Skiing


Skiing is a winter sport. In this game participants move across sloped or flat snow-covered surfaces while wearing long, narrow runners, known as skis, on their feet.
Equipment :
Skis are made of strips of shaped wood, metal, or synthetic material that can be attached to specially designed ski boots. They vary in length and are selected according to the skier's height and ability, and to the type of skiing. The front tips of all skis curve upward. Rigid boots, usually made of plastic, are used for downhill skiing, and lighter, more flexible boots are used for cross-country.
There are 3 types of Competitive Skiing :
Downhill Skiing :
The types of downhill (Alpine) races are downhill racing, slalom racing, giant slalom, super giant slalom, and combined. In downhill racing, skiers move in a straight line down a steep slope in the fastest possible time. Speeds of about 130 km/h (80 mph) are sometimes achieved. The racer must pass through a series of gates, which are pairs of poles with marker flags. In slalom races, the skier zigzags down and across the slope through 45 to 75 gates.
Cross-Country Skiing :
Cross-country (Nordic or langlauf) skiing is performed on longer, flatter courses emphasizing endurance and strength over long distances. The fundamental cross-country stride combines a kick-off step with one foot and a gliding step with the other. These steps alternate smoothly and rapidly, and the ski pole is used to push off as the opposite leg begins its kick-off.
Freestyle Skiing :
Freestyle skiing consists of three disciplines: ballet, moguls, and aerials. Ballet consists of a programme of jumps, spins, and gliding steps performed to music while the skier manoeuvres down a smooth slope. The routine is judged on technical difficulty and the skier's overall performance and choreography.The competitor is judged on the quality and technique of turns, upright aerial tricks, and speed.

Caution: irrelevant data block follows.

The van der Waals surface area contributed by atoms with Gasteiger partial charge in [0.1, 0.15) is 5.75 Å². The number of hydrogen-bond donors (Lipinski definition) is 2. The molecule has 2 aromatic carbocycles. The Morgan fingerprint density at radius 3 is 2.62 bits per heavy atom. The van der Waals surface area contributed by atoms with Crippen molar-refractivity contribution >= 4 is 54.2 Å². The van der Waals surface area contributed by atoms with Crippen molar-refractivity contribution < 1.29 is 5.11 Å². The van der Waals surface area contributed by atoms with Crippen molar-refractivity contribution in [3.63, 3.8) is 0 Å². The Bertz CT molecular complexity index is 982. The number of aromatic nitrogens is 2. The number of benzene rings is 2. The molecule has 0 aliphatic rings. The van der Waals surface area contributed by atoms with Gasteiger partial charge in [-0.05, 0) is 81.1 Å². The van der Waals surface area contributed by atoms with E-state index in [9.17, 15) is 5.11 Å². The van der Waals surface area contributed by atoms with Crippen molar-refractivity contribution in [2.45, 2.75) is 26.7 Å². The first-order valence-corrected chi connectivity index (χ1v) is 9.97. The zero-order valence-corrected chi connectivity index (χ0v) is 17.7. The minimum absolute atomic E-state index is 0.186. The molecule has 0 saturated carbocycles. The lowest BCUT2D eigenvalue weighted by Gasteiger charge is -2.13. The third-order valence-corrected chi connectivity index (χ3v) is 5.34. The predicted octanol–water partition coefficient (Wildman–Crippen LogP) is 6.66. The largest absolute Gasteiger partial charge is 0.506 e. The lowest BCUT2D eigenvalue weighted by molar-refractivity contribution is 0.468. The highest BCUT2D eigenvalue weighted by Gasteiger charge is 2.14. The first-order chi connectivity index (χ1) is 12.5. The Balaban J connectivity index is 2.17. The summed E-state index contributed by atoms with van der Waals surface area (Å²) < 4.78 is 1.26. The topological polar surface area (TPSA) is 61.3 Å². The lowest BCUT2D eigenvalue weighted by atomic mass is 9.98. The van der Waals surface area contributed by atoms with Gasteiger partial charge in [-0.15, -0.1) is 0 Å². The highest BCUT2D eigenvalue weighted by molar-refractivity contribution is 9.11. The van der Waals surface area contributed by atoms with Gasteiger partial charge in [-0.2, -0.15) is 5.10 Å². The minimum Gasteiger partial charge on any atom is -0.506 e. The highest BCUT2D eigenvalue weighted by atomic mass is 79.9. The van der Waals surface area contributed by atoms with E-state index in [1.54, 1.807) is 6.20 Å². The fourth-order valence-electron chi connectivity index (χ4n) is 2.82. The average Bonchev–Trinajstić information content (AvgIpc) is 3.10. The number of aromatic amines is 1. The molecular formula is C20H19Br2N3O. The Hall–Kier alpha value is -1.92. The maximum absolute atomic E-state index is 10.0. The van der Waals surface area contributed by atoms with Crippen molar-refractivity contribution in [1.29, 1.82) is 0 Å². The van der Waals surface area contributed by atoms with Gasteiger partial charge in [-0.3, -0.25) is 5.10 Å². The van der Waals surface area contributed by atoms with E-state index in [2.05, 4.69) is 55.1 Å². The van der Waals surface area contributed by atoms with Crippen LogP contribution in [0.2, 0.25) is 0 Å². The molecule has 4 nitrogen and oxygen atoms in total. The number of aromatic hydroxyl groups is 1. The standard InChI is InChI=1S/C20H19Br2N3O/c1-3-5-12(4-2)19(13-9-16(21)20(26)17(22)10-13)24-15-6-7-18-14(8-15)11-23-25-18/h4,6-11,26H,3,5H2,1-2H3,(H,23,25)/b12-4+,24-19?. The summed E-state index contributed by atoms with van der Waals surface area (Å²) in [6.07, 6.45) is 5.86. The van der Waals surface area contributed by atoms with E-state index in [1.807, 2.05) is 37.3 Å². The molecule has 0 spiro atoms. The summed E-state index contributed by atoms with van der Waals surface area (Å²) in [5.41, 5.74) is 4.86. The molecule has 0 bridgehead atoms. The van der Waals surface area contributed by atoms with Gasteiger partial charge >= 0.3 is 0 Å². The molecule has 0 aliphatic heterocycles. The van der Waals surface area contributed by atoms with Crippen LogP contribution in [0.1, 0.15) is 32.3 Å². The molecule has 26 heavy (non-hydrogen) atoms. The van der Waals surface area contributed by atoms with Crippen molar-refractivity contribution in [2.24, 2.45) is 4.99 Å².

History of Skiing :
Modern sports skiing began in Norway in the mid-20th century. The first international ski tournament was held in 1892 near Christiania (now Oslo, Norway). The Fédération Internationale de Ski (FIS) was formed in 1924, and cross-country skiing became part of the Olympic Games that year. Nordic skiing dominated international competition until 1936, when Alpine skiing was introduced at the Winter Olympics in Garmisch-Partenkirchen, Germany. In 1967 the World Cup for Alpine competition was introduced. In the 1970s and 1980s, World Cup circuits were developed in freestyle, cross-country, ski jumping, and Nordic combined.
History :
The oldest known skis, found in peat bogs in Sweden and Finland, are estimated to be from 4,500 to 5,000 years old.One of the first recorded competitions was a cross-country ski race held in Tromsø, Norway, in 1843. The first known ski exhibition was held at Kristiansand, Norway, in 1861, and the first international competition was held near Christiania (now Oslo), Norway, in 1892.Sondre Norheim of Norway was responsible for inventing the sport of ski jumping in the 1840s; competitions began in the 1860s.As skiing spread to mainland Europe, it soon became apparent that the techniques used by the Scandinavians were unsuitable for mountainous terrain, especially in the Alps of south central Europe.Skiing was founded in the United States in the 1800s in communities where Scandinavians settled, especially in Wisconsin and Minnesota.
First Competition :
The first freestyle competition was the North American Freestyle Skiing Championships, held in 1968 at Waterville Valley, New Hampshire. Freestyle skiing held its first official FIS World Cup season in 1984, and the first FIS Freestyle World Championships were held in 1986. The sport was a demonstration event at the 1988 Winter Olympics in Calgary, Alberta, Canada. In 1992 moguls events were added as a medal event, and aerials gained medal status in 1994.

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